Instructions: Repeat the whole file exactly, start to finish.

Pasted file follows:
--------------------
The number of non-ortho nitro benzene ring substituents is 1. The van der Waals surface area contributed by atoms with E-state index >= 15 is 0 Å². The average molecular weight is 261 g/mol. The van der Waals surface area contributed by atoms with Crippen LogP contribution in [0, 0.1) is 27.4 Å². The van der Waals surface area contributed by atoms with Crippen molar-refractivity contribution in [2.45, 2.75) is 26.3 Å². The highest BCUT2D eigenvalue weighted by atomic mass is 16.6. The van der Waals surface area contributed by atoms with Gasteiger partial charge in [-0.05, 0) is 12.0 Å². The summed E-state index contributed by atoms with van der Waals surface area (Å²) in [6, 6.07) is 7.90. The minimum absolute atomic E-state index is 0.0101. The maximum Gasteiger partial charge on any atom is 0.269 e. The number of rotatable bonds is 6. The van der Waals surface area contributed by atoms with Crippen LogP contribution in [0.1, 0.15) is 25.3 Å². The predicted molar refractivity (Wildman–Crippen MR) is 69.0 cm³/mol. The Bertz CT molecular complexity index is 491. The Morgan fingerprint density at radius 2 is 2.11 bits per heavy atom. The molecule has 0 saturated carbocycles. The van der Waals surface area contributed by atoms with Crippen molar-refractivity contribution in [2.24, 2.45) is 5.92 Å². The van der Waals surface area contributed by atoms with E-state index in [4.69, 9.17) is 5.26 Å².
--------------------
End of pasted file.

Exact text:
The number of non-ortho nitro benzene ring substituents is 1. The van der Waals surface area contributed by atoms with E-state index >= 15 is 0 Å². The average molecular weight is 261 g/mol. The van der Waals surface area contributed by atoms with Crippen LogP contribution in [0, 0.1) is 27.4 Å². The van der Waals surface area contributed by atoms with Crippen molar-refractivity contribution in [2.45, 2.75) is 26.3 Å². The highest BCUT2D eigenvalue weighted by atomic mass is 16.6. The van der Waals surface area contributed by atoms with Gasteiger partial charge in [-0.05, 0) is 12.0 Å². The summed E-state index contributed by atoms with van der Waals surface area (Å²) in [6, 6.07) is 7.90. The minimum absolute atomic E-state index is 0.0101. The maximum Gasteiger partial charge on any atom is 0.269 e. The number of rotatable bonds is 6. The van der Waals surface area contributed by atoms with Crippen LogP contribution in [0.1, 0.15) is 25.3 Å². The predicted molar refractivity (Wildman–Crippen MR) is 69.0 cm³/mol. The Bertz CT molecular complexity index is 491. The Morgan fingerprint density at radius 2 is 2.11 bits per heavy atom. The molecule has 0 saturated carbocycles. The van der Waals surface area contributed by atoms with Crippen molar-refractivity contribution in [2.24, 2.45) is 5.92 Å². The van der Waals surface area contributed by atoms with E-state index in [4.69, 9.17) is 5.26 Å².